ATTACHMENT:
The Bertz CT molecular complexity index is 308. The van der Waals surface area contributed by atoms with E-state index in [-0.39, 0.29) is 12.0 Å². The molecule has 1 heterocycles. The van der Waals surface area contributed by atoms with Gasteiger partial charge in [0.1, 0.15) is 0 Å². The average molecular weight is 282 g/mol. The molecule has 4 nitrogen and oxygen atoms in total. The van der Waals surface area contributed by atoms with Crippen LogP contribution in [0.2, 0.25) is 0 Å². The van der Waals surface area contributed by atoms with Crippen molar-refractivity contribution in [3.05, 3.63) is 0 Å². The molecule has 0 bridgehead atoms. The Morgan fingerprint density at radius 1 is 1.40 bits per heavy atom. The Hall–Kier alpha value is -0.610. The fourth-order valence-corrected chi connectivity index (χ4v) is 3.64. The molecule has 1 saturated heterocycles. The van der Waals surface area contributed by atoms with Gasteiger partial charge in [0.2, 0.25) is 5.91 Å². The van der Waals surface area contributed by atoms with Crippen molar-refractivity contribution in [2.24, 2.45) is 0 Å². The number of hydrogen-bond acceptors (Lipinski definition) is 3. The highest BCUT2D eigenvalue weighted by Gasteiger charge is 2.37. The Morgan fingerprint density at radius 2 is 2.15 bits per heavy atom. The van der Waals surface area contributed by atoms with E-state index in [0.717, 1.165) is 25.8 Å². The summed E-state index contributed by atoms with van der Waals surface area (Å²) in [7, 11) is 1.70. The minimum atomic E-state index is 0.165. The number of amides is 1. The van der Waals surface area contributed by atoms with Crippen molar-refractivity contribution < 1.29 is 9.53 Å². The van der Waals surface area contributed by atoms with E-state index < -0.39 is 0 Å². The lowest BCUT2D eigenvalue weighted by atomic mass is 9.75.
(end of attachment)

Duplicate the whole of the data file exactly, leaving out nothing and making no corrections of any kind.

The Bertz CT molecular complexity index is 308. The van der Waals surface area contributed by atoms with E-state index in [-0.39, 0.29) is 12.0 Å². The molecule has 1 heterocycles. The van der Waals surface area contributed by atoms with Gasteiger partial charge in [0.1, 0.15) is 0 Å². The average molecular weight is 282 g/mol. The molecule has 4 nitrogen and oxygen atoms in total. The van der Waals surface area contributed by atoms with Crippen LogP contribution in [0.2, 0.25) is 0 Å². The van der Waals surface area contributed by atoms with Crippen molar-refractivity contribution in [3.05, 3.63) is 0 Å². The molecule has 0 bridgehead atoms. The Morgan fingerprint density at radius 1 is 1.40 bits per heavy atom. The Hall–Kier alpha value is -0.610. The fourth-order valence-corrected chi connectivity index (χ4v) is 3.64. The molecule has 1 saturated heterocycles. The van der Waals surface area contributed by atoms with Gasteiger partial charge in [0.2, 0.25) is 5.91 Å². The van der Waals surface area contributed by atoms with Crippen molar-refractivity contribution in [2.24, 2.45) is 0 Å². The number of hydrogen-bond acceptors (Lipinski definition) is 3. The highest BCUT2D eigenvalue weighted by Gasteiger charge is 2.37. The Morgan fingerprint density at radius 2 is 2.15 bits per heavy atom. The van der Waals surface area contributed by atoms with E-state index in [0.717, 1.165) is 25.8 Å². The summed E-state index contributed by atoms with van der Waals surface area (Å²) in [7, 11) is 1.70. The minimum atomic E-state index is 0.165. The number of amides is 1. The van der Waals surface area contributed by atoms with Crippen molar-refractivity contribution < 1.29 is 9.53 Å². The van der Waals surface area contributed by atoms with E-state index < -0.39 is 0 Å². The lowest BCUT2D eigenvalue weighted by atomic mass is 9.75.